Disclaimer: The opinions of the columnists are their own and not necessarily those of their employer.
Kenneth F. Belva

The CIA Triad: Theory and Practice

Recently Bloginfosec.com published an article by Warren Axelrod entitled, It’s About Availability and Integrity (not so much Confidentiality). It appears that the article generated a bit of controversy with a response by Jim Bird entitled, It’s About Confidentiality and Integrity (not so much Availability). It’s my contention that both authors are right and wrong when it comes to the CIA triad.

When it comes to theory, neither of the three components of the CIA triad can take precedence over any other one. They are all necessary conditions for security. Try to take away one condition and you will find that your protection is inadequate (or irrelevant). When it comes to pragmatism, both authors are still correct and incorrect. They are correct in that one can weight different aspects of the CIA triad but both are wrong because they fail to address the fact that these weights are situational and context dependent. As such, we find we are in a controversy that really does not exist.

Axelrod writes,

The loss of a working production system for a period of about a month will cost the bank, by some estimates, at least 60 million Euros.

And Bird writes,

Availability of systems and data is a devops problem that requires application developers and architects and operations engineers to work together. I don’t see where security experts add value in ensuring Availability – with the possible exception of helping architects and engineers understand how to protect themselves from DDOS attacks.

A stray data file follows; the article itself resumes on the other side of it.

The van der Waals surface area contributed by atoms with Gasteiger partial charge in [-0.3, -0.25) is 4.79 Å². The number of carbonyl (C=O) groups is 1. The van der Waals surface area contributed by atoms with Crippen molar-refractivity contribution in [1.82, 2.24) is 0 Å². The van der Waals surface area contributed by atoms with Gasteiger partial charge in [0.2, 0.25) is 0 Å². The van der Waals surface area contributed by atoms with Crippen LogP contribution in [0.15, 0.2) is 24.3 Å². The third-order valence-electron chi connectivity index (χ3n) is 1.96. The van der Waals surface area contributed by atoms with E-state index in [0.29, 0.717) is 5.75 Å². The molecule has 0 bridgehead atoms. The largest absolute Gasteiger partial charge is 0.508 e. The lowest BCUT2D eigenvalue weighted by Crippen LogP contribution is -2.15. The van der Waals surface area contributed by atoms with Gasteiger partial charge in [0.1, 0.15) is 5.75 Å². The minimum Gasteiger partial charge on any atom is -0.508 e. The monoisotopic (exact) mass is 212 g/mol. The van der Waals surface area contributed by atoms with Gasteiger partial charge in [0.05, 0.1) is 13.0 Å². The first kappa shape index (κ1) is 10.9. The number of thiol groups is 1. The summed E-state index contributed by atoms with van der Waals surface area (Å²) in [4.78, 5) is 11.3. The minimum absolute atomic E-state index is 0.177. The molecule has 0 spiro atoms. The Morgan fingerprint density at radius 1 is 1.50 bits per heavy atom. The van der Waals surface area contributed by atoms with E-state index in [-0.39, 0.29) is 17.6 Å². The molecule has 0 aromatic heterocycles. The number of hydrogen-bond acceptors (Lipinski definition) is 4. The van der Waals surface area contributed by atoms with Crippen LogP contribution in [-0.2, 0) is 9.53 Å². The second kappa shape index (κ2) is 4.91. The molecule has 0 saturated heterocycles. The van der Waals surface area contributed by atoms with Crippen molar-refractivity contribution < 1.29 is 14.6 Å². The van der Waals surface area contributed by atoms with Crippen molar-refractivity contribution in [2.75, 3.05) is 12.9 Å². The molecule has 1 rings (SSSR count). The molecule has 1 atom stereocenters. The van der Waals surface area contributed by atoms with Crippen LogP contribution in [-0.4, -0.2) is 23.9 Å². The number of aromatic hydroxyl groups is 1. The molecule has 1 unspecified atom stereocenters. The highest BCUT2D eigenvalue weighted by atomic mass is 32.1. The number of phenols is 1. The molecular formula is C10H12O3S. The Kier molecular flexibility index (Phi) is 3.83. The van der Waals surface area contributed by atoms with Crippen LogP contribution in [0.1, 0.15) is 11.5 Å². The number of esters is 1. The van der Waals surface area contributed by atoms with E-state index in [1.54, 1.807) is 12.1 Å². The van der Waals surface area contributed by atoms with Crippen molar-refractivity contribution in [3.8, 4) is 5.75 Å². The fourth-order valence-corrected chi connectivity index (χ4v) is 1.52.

In the Axelrod quote, the context is about the failure of a production application. Bird’s context is one of a particular information security professional’s job responsibility. These are not contradictory viewpoints; they are just different contexts under which to analyze the CIA triad. We can change the scenarios slightly to emphasize the other’s point of view. In the Axelrod case, imagine the system does not fail but the data is open to being compromised. In Bird’s case, larger organizations have dedicated security professionals for business continuity of the application: surely BCP/DR is about availability and this infosec role supports Alexrod’s perspective. If we frame the context of the discussion from a slightly different perspective both authors can support the other one.

Let’s look further into the idea of situational and context dependent information security.

2 Comments

  1. Maureen Robinson Aug 6, 2012 at 9:42 am | Permalink

    This article does a great job of summarizing the aspects regarding CIA Triad. However, it’s important that security objectives are derived from examining every functional requirement in an application through the lens of confidentiality, integrity, and availability (CIA). More about the link between security objectives and CIA Triad: http://blog.securityinnovation.com/blog/2010/12/identify-security-objectives.html

  2. Anuj Sharma Jan 10, 2013 at 11:20 pm | Permalink

    Excellent write up. Context is not just important in security testing but in other non functional and functional testing as well.

    Context helps the stakeholders to take the right decision.

    Regards,
    Anuj Sharma

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